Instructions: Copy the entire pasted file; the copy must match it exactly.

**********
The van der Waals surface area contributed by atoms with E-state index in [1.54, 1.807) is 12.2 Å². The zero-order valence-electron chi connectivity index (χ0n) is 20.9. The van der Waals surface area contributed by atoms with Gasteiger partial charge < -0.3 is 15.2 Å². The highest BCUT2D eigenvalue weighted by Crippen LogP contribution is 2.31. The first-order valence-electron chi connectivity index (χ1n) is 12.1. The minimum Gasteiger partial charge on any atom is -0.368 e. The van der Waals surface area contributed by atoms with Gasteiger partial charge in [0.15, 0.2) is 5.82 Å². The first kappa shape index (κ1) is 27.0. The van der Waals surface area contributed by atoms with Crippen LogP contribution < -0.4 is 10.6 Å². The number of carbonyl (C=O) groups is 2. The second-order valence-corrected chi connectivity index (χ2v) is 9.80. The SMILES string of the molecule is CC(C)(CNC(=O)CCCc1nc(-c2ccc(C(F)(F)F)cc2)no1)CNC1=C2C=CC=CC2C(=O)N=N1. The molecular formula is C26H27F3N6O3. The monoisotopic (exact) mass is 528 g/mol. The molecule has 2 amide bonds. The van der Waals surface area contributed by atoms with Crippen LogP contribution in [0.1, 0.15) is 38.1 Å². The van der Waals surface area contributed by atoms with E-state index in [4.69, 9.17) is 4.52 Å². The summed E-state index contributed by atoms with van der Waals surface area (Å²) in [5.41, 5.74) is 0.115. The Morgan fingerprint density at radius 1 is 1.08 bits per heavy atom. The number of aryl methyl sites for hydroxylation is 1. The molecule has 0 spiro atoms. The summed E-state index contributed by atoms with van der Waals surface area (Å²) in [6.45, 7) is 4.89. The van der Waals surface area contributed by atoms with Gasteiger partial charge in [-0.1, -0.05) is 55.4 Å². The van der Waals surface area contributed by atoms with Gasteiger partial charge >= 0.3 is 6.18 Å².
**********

The van der Waals surface area contributed by atoms with E-state index in [1.54, 1.807) is 12.2 Å². The zero-order valence-electron chi connectivity index (χ0n) is 20.9. The van der Waals surface area contributed by atoms with Gasteiger partial charge < -0.3 is 15.2 Å². The highest BCUT2D eigenvalue weighted by Crippen LogP contribution is 2.31. The first-order valence-electron chi connectivity index (χ1n) is 12.1. The minimum Gasteiger partial charge on any atom is -0.368 e. The van der Waals surface area contributed by atoms with Gasteiger partial charge in [0.15, 0.2) is 5.82 Å². The first kappa shape index (κ1) is 27.0. The van der Waals surface area contributed by atoms with Crippen LogP contribution < -0.4 is 10.6 Å². The number of carbonyl (C=O) groups is 2. The second-order valence-corrected chi connectivity index (χ2v) is 9.80. The SMILES string of the molecule is CC(C)(CNC(=O)CCCc1nc(-c2ccc(C(F)(F)F)cc2)no1)CNC1=C2C=CC=CC2C(=O)N=N1. The molecular formula is C26H27F3N6O3. The monoisotopic (exact) mass is 528 g/mol. The molecule has 2 amide bonds. The van der Waals surface area contributed by atoms with Crippen LogP contribution in [0.1, 0.15) is 38.1 Å². The van der Waals surface area contributed by atoms with E-state index in [4.69, 9.17) is 4.52 Å². The summed E-state index contributed by atoms with van der Waals surface area (Å²) in [5.41, 5.74) is 0.115. The Morgan fingerprint density at radius 1 is 1.08 bits per heavy atom. The number of aryl methyl sites for hydroxylation is 1. The molecule has 0 spiro atoms. The summed E-state index contributed by atoms with van der Waals surface area (Å²) in [6.45, 7) is 4.89. The van der Waals surface area contributed by atoms with Gasteiger partial charge in [-0.1, -0.05) is 55.4 Å². The van der Waals surface area contributed by atoms with Gasteiger partial charge >= 0.3 is 6.18 Å².